Working with others to address a problem can also enable a sense of empowerment and meaning. According to one theoretical model9 community activism can lead to empowerment. For instance, in a sample of Black and Latino college students, political activism was able to mitigate the negative effects of discrimination on mental health10. More generally, community participation has been found to predict (more strongly than be predicted by) a feeling of personal empowerment11.
Although climate scientists may not see themselves as community activists, they share some characteristics: through their research and their work, they are trying to disrupt the status quo in terms of the ways in which societies utilize natural resources and relate to nature. Their chosen professions allow them to publically affirm their shared goals and values (such as scientific inquiry and a healthy environment), thus providing the basis for a strong social identity9. The experience of collective action that comes from working as part of a group can lead to the development of new social relationships and sources of social support, the experience of positive emotions, and increases in self-esteem and empowerment12.
An earlier study13 distinguished between two types of emotional coping in response to climate change: what is described therein as unrealistic hope, grounded in denial; and constructive hope, based on perceived efficacy, positive reappraisal, and trust that others will take action. In a sample of teenagers and young adults in Sweden, constructive hope predicted pro-environmental behaviour and denial inhibited it, even when controlling for pro-environmental values13. Climate scientists may be able to draw on their knowledge and their social connections to build constructive hope.
As described above, there are good arguments on both sides: climate scientists may face increased mental health risk, but they may also have greater protection from those risks. What evidence do we have? I found almost no empirical articles concerning the mental health of climate scientists. One previous study14 reported that those working in the field of climate change seem ‘anecdotally’ to be more at risk for distress. Statistics from an online survey of conservationists15 were consistent with this suspicion: 77% of respondents had a high level of concern about environmental degradation, 35% said they experienced ‘constant worry’ and 49% reported persistent worry about the future state of the environment. Describing a specific event of environmental harm, respondents used words such as: ‘angry’, ‘enraged’, ‘regret’, ‘anxiety’ and ‘hopeless’. A follow-up set of interviews with environmental educators and conservation graduate students about emotional experiences of climate change suggested that it did trigger severe emotional distress.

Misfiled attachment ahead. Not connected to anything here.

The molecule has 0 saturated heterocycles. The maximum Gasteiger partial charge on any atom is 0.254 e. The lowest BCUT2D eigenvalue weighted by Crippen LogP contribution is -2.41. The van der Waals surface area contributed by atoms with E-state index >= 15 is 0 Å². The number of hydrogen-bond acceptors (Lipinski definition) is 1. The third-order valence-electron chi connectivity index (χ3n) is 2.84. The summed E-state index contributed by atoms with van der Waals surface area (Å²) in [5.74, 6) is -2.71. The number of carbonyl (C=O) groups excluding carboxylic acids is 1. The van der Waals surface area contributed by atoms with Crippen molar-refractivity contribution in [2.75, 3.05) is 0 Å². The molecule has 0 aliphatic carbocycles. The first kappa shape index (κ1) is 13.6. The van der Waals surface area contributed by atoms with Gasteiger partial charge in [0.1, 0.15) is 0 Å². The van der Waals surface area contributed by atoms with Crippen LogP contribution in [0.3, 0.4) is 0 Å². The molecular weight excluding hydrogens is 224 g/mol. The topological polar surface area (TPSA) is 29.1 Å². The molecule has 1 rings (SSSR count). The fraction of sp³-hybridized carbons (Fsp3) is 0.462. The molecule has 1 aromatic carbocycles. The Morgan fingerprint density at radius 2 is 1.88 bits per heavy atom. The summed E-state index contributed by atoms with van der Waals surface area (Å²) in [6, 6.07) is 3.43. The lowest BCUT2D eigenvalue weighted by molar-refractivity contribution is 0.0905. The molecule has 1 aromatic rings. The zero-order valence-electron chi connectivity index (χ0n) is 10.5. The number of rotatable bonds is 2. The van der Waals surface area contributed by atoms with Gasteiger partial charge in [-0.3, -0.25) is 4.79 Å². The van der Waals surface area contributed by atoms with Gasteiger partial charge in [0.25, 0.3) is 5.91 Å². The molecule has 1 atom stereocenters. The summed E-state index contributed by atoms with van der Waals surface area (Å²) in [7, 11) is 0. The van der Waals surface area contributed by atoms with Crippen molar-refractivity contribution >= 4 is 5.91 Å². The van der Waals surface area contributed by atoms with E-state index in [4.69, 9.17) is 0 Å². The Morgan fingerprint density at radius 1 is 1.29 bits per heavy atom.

Providing additional anecdotal evidence, science communicator Joe Duggan asked climate scientists how they felt about climate change (http://www.isthishowyoufeel.com/this-is-how-scientists-feel.html). Although this is clearly not a representative sample, the 43 responses posted online provide an interesting perspective. Many climate scientists reported strong negative responses such as ‘despairing’, ‘afraid’, ‘overwhelmed’ and ‘outraged’, but these were not the most common reactions. When I coded the 43 letters for explicit mention of emotion terms, the most frequently listed were frustration and sadness, but also included hope and optimism (see Fig. 1). Other positive responses included ‘determined’, ‘fascinated’, ‘excited’ and ‘privileged’ [by the opportunity to work professionally in such an important and rapidly-changing field]. Among this largely self-selected sample, many respondents found sources of positive emotion. Similarly, some respondents to another survey and accompanying interviews referred to negative environmental events as ‘“motivational.”’15.
Overall, despite frequent articles on this topic in the popular press, there is little hard evidence of the extent to which climate scientists feel debilitating depression or anxiety. Available information suggests at the very least that it is not inevitable. Climate scientists, like others, can develop resilience in the face of environmental threats, and may even have an advantage regarding some of the correlates of resilience, such as being informed, prepared, and socially connected. They may, however, confront cultural norms that, for example, discourage emotion and encourage intellectualizing. Research is needed to examine not only the degree of anxiety felt by climate scientists, but also ways in which their mental health might be affected by the combination of uncertainty, frustration and worry, along with professional interest, involvement and social support, that they encounter. Finally, research should explore strategies to help them productively cope with these emotions. Their continued motivation and empowerment is important for all of us.